Archaeological evidence of drawing on pottery and rocks suggests the species was in Egypt around 2000 BCE, poossibly imported from the Near East or south. They were imported to Africa over hundreds of years and interbred with taurine (European cattle) and are a sub-species of domesticated cattle originating in the Near East. They were also imported into Brazil in the early twentieth century and crossbred with Charolais, a European taurine breed, the result being 63% Charolais and 37% Zebu which crossbreeding improved meat quality and a better heat resistance.




Cow (and bull) myths

Egypt

Hathor was the feminine goddess par excellence in ancient Egypt, Hathor was a pre-Dynastic goddess who gained enormous popularity early on. Her name is translated as "the House of Horus", which may be a reference to her as the embodiment of the sky in her role of the Celestial Cow, being that which surrounds the decidedly sky-oriented hawk-deity, Horus, when he takes wing. If Horus was the god associated with the living king, Hathor was the god associated with the living queen. In earlier periods she was most often depicted as a full cow with the sundisk between her horns or as a slender woman wearing the horns-and-a-sundisk headdress (which may or may not have a uraeus upon it). She was also shown as a hippopotamus, a falcon, a cobra, or a lioness, however these were not as frequent as the woman or the cow. While there are some depictions of Hathor as a woman with a cow's head, this is mainly found only in the later periods.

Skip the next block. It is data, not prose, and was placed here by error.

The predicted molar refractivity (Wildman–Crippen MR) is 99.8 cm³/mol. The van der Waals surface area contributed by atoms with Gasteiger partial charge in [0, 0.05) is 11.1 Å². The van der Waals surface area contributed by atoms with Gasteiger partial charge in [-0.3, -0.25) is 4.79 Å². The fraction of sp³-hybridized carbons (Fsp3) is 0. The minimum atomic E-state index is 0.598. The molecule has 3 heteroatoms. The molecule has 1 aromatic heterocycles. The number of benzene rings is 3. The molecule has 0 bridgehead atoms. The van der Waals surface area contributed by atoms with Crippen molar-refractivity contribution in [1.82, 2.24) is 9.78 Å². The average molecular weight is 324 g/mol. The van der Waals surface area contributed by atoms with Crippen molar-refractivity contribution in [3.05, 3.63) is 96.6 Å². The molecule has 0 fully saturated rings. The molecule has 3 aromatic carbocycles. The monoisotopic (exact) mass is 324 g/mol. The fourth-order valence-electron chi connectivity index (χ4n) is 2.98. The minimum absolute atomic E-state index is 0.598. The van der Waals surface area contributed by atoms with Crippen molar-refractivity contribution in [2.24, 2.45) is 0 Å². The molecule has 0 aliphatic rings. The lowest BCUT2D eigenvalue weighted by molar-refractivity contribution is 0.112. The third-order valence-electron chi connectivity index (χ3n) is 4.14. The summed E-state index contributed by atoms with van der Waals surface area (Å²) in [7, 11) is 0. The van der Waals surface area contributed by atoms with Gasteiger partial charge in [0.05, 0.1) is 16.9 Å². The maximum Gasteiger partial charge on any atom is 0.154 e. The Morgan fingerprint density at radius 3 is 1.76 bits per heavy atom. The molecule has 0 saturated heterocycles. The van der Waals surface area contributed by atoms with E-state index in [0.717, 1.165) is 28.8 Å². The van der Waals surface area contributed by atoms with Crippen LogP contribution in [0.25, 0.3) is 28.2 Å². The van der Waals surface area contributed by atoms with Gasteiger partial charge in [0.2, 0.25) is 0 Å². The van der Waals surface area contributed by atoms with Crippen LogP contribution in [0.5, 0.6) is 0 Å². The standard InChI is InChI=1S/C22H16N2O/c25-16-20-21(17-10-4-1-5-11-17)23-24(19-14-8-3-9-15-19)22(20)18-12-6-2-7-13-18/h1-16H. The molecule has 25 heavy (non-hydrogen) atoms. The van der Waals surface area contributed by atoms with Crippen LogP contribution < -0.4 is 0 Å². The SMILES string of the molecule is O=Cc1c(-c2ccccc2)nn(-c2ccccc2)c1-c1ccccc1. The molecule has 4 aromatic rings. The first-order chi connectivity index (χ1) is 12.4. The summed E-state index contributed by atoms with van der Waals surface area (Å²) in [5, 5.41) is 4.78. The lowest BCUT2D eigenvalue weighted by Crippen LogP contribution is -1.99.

Norse

Ymir is the primordial giant and the progenitor of the race of frost giants. He was created from the melting ice of Niflheim, when it came in contact with the hot air from Muspell. From Ymir's sleeping body the first giants sprang forth: one of his legs fathered a son on his other leg while from under his armpit a man and women grew out. The frost kept melting and from the drops the divine cow Audumla was created. From her udder flowed four rivers of milk, on which Ymir fed. The cow itself got nourishment by licking hoar frost and salt from the ice. On the evening on the first day the hair of a man appeared, on the second day the whole head and on the third day it became a man, Buri, the first god. His grandchildren are Odin, Ve and Vili.

Greek

Zeus was enamored of Europa and decided to seduce or ravish her, the two being near-equivalent in Greek myth. He transformed himself into a tame white bull and mixed in with her father's herds. While Europa and her helpers were gathering flowers, she saw the bull, caressed his flanks, and eventually got onto his back. Zeus took that opportunity and ran to the sea and swam, with her on his back, to the island of Crete. He then revealed his true identity, and Europa became the first queen of Crete.

Cadmus, the brother of Europe, tried to find her, but never did. He consulted the oracle at Delphi and was told to follow a cow that he would find near the oracle; where the cow lay down to rest, he should found a city. He followed the cow to the future site of Thebes, where, after killing a serpent, he founded the city.

After he ascended the throne of the island of Crete, Minos competed with his brothers to rule. Minos prayed to Poseidon, the sea god, to send him a snow-white bull, as a sign of support (the Cretan Bull). He was to kill the bull to show honor to the deity, but decided to keep it instead because of its beauty. He thought Poseidon would not care if he kept the white bull and sacrificed one of his own. To punish Minos, Poseidon made PasiphaŽ, Minos's wife, fall deeply in love with the bull. PasiphaŽ had craftsman Daedalus make a hollow wooden cow, and climbed inside it in order to mate with the white bull. The offspring was the monstrous Minotaur. PasiphaŽ nursed him, but he grew and became ferocious, being the unnatural offspring of a woman and a beast; he had no natural source of nourishment and thus devoured humans for sustenance. Minos, after getting advice from the oracle at Delphi, had Daedalus construct a gigantic labyrinth to hold the Minotaur. Its location was near Minos's palace in Knossos. The Minotaur was eventually killed by the Athenian hero Theseus.